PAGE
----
CMPD chief addresses recent electronic monitoring safety concerns

CHARLOTTE, N.C. — Charlotte-Mecklenburg Police Chief Kerr Putney addressed recent safety concerns Wednesday surrounding suspects on electronic monitoring -- some suspects are committing more serious crimes, despite their electronic monitor.

"I will never say people who are charged with murder should get out on electronic monitoring," Putney said. "I'm hesitant to say people who commit robbery should get out on electronic monitoring."

CMPD said the electronic monitoring program is a partnership between the police department, the Mecklenburg County District Attorney's Office, the North Carolina Division of Community Corrections and the court system to help reduce crime, violence and recidivism.

Putney and the Head of Court Watch, a private organization that monitors courts, pointed out electronic monitoring could be part of the reason the violent crime rate is spiking.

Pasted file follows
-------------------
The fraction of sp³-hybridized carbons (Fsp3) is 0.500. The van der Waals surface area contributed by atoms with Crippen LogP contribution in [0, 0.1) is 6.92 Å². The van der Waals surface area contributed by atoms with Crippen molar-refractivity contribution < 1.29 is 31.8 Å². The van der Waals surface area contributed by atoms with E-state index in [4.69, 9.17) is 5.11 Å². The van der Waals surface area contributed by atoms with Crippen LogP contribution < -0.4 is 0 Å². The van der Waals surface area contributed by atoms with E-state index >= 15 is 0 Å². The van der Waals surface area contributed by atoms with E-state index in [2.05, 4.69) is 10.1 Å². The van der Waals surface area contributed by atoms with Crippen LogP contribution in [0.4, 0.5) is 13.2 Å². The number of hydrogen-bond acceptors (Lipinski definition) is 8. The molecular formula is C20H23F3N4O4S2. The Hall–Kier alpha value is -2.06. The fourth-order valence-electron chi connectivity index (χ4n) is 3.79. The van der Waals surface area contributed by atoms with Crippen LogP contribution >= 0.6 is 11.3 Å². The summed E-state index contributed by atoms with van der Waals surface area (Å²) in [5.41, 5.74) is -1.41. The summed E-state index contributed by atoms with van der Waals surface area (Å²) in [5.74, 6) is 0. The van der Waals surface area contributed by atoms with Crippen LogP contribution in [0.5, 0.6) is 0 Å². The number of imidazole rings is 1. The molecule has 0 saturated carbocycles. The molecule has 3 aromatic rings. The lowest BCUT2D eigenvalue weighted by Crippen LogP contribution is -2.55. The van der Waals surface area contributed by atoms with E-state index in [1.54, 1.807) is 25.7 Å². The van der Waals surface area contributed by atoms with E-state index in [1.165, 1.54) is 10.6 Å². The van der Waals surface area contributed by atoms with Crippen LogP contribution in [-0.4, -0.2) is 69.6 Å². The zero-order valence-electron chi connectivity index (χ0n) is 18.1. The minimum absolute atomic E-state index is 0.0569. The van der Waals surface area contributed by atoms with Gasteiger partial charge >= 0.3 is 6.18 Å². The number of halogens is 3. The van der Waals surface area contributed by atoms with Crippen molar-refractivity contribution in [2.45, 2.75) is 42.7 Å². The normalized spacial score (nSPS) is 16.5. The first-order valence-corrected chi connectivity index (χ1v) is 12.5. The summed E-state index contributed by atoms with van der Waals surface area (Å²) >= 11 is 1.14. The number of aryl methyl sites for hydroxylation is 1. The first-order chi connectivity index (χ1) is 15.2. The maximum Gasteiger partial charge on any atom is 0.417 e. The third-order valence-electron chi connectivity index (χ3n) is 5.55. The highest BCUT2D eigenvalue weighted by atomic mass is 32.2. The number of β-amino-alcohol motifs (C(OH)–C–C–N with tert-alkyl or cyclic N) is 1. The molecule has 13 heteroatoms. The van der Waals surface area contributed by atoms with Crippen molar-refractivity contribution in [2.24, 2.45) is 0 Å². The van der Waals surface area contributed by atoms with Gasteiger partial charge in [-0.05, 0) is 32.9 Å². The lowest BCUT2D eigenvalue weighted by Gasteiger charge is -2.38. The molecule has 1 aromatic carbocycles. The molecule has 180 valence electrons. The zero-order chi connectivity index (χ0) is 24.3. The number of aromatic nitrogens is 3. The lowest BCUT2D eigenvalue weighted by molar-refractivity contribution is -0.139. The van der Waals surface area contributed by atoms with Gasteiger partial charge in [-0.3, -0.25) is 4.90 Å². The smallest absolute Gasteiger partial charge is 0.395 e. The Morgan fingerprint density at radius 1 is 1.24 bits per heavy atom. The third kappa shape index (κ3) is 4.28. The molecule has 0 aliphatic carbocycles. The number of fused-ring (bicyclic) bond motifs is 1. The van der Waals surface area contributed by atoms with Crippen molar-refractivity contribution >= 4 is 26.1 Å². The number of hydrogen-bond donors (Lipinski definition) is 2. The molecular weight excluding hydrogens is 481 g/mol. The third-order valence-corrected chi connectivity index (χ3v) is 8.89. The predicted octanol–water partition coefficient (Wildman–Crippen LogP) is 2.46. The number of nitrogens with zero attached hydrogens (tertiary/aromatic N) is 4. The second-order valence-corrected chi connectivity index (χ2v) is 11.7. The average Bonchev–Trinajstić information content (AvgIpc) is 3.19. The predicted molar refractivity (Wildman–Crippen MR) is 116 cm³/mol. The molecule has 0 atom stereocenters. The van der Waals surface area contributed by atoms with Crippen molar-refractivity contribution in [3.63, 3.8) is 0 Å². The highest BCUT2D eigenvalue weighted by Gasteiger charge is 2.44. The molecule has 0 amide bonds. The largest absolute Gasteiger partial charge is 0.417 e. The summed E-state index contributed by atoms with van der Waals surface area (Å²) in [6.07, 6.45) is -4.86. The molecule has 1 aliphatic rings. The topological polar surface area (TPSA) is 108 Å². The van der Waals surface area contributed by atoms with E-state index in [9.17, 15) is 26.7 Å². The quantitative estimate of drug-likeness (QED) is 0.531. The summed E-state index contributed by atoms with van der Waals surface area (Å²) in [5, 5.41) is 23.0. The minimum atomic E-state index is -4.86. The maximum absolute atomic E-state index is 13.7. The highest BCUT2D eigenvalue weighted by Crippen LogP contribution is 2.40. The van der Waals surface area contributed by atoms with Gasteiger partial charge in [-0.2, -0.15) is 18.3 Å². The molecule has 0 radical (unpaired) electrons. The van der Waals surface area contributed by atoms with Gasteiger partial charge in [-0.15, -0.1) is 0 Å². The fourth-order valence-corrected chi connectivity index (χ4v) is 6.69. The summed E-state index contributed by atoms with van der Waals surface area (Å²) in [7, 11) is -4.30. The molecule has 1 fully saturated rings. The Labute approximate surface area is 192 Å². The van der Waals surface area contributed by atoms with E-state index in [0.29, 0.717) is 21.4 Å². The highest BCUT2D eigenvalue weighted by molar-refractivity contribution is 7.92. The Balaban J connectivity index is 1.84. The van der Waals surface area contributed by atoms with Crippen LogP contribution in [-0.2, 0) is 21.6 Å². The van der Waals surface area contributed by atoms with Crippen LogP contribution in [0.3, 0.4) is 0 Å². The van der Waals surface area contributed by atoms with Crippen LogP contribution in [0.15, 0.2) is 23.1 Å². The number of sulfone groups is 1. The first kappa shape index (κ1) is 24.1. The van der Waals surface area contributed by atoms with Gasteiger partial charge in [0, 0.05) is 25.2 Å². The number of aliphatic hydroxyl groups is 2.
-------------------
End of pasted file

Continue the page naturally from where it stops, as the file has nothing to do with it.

"There is a direct correlation with bad policy and the crime rate going up," Marcus Philemon, with Court Watch, said.

The two men called out two judicial officials, Chief District Court Judge Regan Miller and Kalif Rhodes, the chief magistrate. They said they're making it too easy for dangerous criminals to get out of jail.

Putney said he has tried to meet with Miller.

"I have reached out, and I'm sure there will be a conversation now. There hasn't been any, because I did not get a response,” Putney said.

CMPD said 20 homicide suspects are currently being monitored while out on bond awaiting trial.

The department said 252 people on electronic monitors have had their bond revoked so far this year, and 59 people have cut off their monitors.

In 2018, police said two people were charged with murder while out on bond with an electronic monitor and 25 committed robberies.

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